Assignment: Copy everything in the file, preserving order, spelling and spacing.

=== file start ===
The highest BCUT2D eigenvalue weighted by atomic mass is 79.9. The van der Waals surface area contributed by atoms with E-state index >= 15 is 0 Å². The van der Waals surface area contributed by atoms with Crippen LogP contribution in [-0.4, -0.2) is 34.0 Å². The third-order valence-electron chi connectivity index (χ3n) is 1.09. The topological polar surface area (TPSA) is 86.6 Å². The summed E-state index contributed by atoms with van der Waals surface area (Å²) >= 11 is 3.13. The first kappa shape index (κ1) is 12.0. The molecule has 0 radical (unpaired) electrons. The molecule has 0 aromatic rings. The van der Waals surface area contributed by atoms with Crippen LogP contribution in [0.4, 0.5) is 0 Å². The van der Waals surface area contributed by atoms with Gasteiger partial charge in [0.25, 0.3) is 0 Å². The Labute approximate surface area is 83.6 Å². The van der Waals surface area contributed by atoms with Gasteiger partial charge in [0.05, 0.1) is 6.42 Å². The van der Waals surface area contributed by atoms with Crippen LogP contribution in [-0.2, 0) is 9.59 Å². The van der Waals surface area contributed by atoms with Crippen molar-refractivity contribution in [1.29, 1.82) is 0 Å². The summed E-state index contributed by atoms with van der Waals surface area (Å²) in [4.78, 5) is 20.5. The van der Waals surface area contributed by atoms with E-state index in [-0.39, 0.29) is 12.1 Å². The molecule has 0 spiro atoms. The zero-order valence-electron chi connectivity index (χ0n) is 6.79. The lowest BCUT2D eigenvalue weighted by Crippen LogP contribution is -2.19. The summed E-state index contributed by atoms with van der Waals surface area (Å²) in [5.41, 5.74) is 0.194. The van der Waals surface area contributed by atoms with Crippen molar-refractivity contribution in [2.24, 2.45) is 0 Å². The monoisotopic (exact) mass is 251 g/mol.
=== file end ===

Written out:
The highest BCUT2D eigenvalue weighted by atomic mass is 79.9. The van der Waals surface area contributed by atoms with E-state index >= 15 is 0 Å². The van der Waals surface area contributed by atoms with Crippen LogP contribution in [-0.4, -0.2) is 34.0 Å². The third-order valence-electron chi connectivity index (χ3n) is 1.09. The topological polar surface area (TPSA) is 86.6 Å². The summed E-state index contributed by atoms with van der Waals surface area (Å²) >= 11 is 3.13. The first kappa shape index (κ1) is 12.0. The molecule has 0 radical (unpaired) electrons. The molecule has 0 aromatic rings. The van der Waals surface area contributed by atoms with Crippen LogP contribution in [0.4, 0.5) is 0 Å². The van der Waals surface area contributed by atoms with Gasteiger partial charge in [0.25, 0.3) is 0 Å². The Labute approximate surface area is 83.6 Å². The van der Waals surface area contributed by atoms with Gasteiger partial charge in [0.05, 0.1) is 6.42 Å². The van der Waals surface area contributed by atoms with Crippen LogP contribution in [-0.2, 0) is 9.59 Å². The van der Waals surface area contributed by atoms with Crippen molar-refractivity contribution in [1.29, 1.82) is 0 Å². The summed E-state index contributed by atoms with van der Waals surface area (Å²) in [4.78, 5) is 20.5. The van der Waals surface area contributed by atoms with E-state index in [-0.39, 0.29) is 12.1 Å². The molecule has 0 spiro atoms. The zero-order valence-electron chi connectivity index (χ0n) is 6.79. The lowest BCUT2D eigenvalue weighted by Crippen LogP contribution is -2.19. The summed E-state index contributed by atoms with van der Waals surface area (Å²) in [5.41, 5.74) is 0.194. The van der Waals surface area contributed by atoms with Crippen molar-refractivity contribution in [2.24, 2.45) is 0 Å². The monoisotopic (exact) mass is 251 g/mol.